Cowan regards Pieruccini as conscious and alert (albeit intoxicated) and describes her injuries as a busted/swollen lip and swelling on the left side of her face. Perhaps he was concerned for her overall health, and worried more than she about superficial scrapes. Subsequent events suggest a different motive.
At some point during the interrogation, first-year softball coach Tyra Perry arrives at the apartment. She convinces Pieruccini to accept medical attention. PRO Ambulance is dispatched.
When PRO Ambulance EMTs arrive, Cowan and Olmstead (who arrived after Cowan, but before assisting Prosser in interrogating Tate) position themselves just outside Pieruccini’s door, and eavesdrop on her consultation.
Police, as an institution, are aware that injured persons are more likely to share information with medical personnel than police. Some people don’t trust police. Some people don’t like police. But all people, as a rule, want their doctors to know what’s wrong with them.
It’s this reasoning that informs Federal and Illinois case law, which have specific rulings about victim statements to medical personnel, and their admissibility in court proceedings. If Pieruccini had uttered the name “Jaylon Tate” to those EMTs, it would not have been admissible as evidence. She didn’t. She said “he” hit her. No name.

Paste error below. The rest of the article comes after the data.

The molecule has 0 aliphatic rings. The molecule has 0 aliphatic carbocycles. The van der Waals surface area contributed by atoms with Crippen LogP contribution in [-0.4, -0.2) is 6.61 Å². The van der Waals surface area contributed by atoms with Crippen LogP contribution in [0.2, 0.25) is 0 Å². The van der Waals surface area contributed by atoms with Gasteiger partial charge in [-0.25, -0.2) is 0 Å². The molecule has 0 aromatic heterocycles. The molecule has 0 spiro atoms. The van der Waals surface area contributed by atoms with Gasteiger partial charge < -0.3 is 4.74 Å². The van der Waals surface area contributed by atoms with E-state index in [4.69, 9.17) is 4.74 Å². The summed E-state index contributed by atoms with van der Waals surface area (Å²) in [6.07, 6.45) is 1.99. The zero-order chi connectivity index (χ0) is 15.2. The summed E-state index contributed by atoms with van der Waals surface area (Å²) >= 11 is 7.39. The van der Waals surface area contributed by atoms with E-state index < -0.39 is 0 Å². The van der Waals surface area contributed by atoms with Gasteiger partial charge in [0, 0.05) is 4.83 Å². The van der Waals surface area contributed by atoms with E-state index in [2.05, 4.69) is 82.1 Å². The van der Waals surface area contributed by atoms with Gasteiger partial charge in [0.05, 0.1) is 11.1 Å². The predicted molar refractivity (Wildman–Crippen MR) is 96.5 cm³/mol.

Pieruccini never wanted to talk to police, but what could she do? Her roommate, Nicole Evans, invited them into their home.
Upon her release from Carle Hospital, Cowan returns to Pieruccini’s apartment to have her sign a Consent to Release Medical Records and Information form. She gets the “Hailey” part in legible script, but the “Pieruccini” part is indecipherable. Similarly, her hand-written birth date drifts downward, below the signature line. She dates the document with a 7 in the month spot, before writing a 3 over it. It’s after 5 a.m. at this point, and she’s still drunk.
Nicole Evans is not to blame. She was looking out for a friend. Hailey Pieruccini is not to blame. Most 19 year-olds discover, at some point, that excessive alcohol consumption produces bad outcomes. It’s a lesson people will only need to learn once, if they’re fortunate.